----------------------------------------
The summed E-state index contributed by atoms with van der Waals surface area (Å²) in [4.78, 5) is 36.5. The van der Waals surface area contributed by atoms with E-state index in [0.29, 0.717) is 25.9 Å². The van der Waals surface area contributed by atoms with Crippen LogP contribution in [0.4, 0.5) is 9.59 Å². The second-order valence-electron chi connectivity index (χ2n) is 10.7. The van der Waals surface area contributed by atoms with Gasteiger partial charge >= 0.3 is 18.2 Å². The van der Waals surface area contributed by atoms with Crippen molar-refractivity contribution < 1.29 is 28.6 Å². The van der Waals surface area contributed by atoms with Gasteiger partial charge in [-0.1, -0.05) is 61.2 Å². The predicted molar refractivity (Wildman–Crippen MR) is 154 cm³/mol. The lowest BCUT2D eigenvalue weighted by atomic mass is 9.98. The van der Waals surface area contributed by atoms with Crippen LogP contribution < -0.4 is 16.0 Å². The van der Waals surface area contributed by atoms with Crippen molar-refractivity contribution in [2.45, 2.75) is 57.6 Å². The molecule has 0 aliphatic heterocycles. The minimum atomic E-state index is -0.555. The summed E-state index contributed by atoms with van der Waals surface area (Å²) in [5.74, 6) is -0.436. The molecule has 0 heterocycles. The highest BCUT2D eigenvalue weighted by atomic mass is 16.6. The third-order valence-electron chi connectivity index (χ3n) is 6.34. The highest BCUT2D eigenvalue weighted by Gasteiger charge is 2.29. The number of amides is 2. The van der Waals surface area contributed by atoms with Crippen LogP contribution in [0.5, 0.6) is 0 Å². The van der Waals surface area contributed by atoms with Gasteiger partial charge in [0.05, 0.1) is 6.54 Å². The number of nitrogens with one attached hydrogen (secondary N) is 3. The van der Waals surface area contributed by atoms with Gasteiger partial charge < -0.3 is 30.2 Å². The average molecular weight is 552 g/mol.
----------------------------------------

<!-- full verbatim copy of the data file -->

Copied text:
The summed E-state index contributed by atoms with van der Waals surface area (Å²) in [4.78, 5) is 36.5. The van der Waals surface area contributed by atoms with E-state index in [0.29, 0.717) is 25.9 Å². The van der Waals surface area contributed by atoms with Crippen LogP contribution in [0.4, 0.5) is 9.59 Å². The second-order valence-electron chi connectivity index (χ2n) is 10.7. The van der Waals surface area contributed by atoms with Gasteiger partial charge >= 0.3 is 18.2 Å². The van der Waals surface area contributed by atoms with Crippen molar-refractivity contribution < 1.29 is 28.6 Å². The van der Waals surface area contributed by atoms with Gasteiger partial charge in [-0.1, -0.05) is 61.2 Å². The predicted molar refractivity (Wildman–Crippen MR) is 154 cm³/mol. The lowest BCUT2D eigenvalue weighted by atomic mass is 9.98. The van der Waals surface area contributed by atoms with Crippen LogP contribution < -0.4 is 16.0 Å². The van der Waals surface area contributed by atoms with Crippen molar-refractivity contribution in [2.45, 2.75) is 57.6 Å². The molecule has 0 aliphatic heterocycles. The minimum atomic E-state index is -0.555. The summed E-state index contributed by atoms with van der Waals surface area (Å²) in [5.74, 6) is -0.436. The molecule has 0 heterocycles. The highest BCUT2D eigenvalue weighted by atomic mass is 16.6. The third-order valence-electron chi connectivity index (χ3n) is 6.34. The highest BCUT2D eigenvalue weighted by Gasteiger charge is 2.29. The number of amides is 2. The van der Waals surface area contributed by atoms with Crippen LogP contribution in [0.5, 0.6) is 0 Å². The van der Waals surface area contributed by atoms with Gasteiger partial charge in [0.05, 0.1) is 6.54 Å². The number of nitrogens with one attached hydrogen (secondary N) is 3. The van der Waals surface area contributed by atoms with Gasteiger partial charge < -0.3 is 30.2 Å². The average molecular weight is 552 g/mol.